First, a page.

Stop, children … everybody look what’s going down.

Stop, children, what’s that sound? Everybody look what’s going down”—For What It’s Worth: Buffalo Springfield

I saw this NY Times op-art piece and had to stop for a moment:

http://www.nytimes.com/interactive/2010/11/14/weekinreview/14considered.html

I admire the sentiment, but the execution is a little rough—The soda labels are good, and factually accurate, but the milk bottle is confusing and the bagged meal label makes no sense.

The soda bottles are clever, eye-catching, and say the right things. Drinking too much soda can lead to weight gain, diabetes, possibly tooth decay, and is generally not supposed to be a staple item.  The average American drinks 53 gallons of soda a year, mostly made with high-fructose corn syrup, or artificial non-nutritive sweeteners.  Irrespective of whether HFCS has a different metabolic path than sucrose (cane sugar), that’s still about 79,000 kilocalories a year to drink (that would be 565 12-floz cans of Coca-Cola classic).  Or in other terms, 20 lbs of fat, in energy terms.  Whether or not aspartame or sucralose have adverse health effects is a debate I’m not going to get into here.

The milk bottle doesn’t make sense to me: the label on the side says “organic” and there’s a big ‘no’ symbol on the big kid, so what do they mean? does it contain rBGH or not?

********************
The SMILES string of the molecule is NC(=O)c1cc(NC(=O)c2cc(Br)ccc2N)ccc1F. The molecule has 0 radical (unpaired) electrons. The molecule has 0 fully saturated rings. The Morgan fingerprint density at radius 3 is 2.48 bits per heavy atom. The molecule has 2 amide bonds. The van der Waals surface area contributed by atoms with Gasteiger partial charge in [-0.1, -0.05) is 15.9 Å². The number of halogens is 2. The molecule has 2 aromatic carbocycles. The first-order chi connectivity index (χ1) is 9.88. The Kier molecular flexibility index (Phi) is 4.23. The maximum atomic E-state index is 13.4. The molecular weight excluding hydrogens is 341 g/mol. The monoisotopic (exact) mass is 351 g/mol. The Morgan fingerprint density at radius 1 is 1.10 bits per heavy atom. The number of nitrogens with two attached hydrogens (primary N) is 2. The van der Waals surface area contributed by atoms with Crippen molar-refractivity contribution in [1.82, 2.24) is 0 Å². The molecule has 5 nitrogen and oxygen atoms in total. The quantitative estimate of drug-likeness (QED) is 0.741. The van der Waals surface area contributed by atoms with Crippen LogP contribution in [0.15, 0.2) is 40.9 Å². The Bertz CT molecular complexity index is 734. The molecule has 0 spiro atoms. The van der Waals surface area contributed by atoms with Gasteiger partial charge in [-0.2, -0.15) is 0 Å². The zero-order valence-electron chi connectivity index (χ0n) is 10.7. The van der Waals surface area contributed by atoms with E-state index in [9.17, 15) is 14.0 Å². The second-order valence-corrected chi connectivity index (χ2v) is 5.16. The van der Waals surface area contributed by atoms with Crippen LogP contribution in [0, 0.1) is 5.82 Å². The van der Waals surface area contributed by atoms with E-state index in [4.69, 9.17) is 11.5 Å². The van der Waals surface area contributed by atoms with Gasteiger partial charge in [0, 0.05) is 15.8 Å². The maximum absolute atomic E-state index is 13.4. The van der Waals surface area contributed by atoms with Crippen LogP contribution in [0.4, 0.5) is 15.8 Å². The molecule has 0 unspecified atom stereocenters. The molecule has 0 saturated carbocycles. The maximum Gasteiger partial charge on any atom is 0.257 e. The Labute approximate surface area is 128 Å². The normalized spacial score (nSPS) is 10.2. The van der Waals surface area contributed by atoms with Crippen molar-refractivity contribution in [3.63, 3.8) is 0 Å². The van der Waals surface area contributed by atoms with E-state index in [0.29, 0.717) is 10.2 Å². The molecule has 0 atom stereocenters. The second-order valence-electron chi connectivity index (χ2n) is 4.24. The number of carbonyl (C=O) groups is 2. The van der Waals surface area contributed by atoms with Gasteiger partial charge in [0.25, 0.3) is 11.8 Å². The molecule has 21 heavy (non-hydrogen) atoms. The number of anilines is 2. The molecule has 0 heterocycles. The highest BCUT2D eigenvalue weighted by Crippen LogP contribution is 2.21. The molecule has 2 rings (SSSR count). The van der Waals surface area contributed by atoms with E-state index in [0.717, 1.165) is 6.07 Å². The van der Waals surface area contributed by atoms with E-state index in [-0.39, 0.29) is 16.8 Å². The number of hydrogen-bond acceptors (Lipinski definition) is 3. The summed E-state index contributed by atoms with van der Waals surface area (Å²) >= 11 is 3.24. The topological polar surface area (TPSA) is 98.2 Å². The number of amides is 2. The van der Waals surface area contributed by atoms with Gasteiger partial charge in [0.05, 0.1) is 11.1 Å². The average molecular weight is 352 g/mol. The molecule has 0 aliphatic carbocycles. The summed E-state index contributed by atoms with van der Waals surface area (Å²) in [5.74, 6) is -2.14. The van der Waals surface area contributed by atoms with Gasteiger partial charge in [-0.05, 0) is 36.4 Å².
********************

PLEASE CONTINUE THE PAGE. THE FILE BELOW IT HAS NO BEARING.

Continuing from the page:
The bagged meal, is rather confusing as well: what do you mean by “this meal will not decompose for one year”?  Strange, but not really informative.  It sounds a little like the urban legend that Twinkies ® are intended for a 25 year life.  Apparently, they’re designed to last 25 days (see Twinkie, Deconstructed)

Information presentation is supposed to get a message across.  To that end, it has to be (A) the right message and (B) intelligible.  While the point of this is satire, injecting some levity into the recent announcement of more graphic labels on cigarette packages.  Those messages will have some effect, but I think the FDA could do well saying “this product is only available because the tobacco lobby bribed congress members” (appeal to moral revulsion)

For a very good discussion of moral revulsion and how your brain is cross wired, see here: http://opinionator.blogs.nytimes.com/2010/11/14/this-is-your-brain-on-metaphors/

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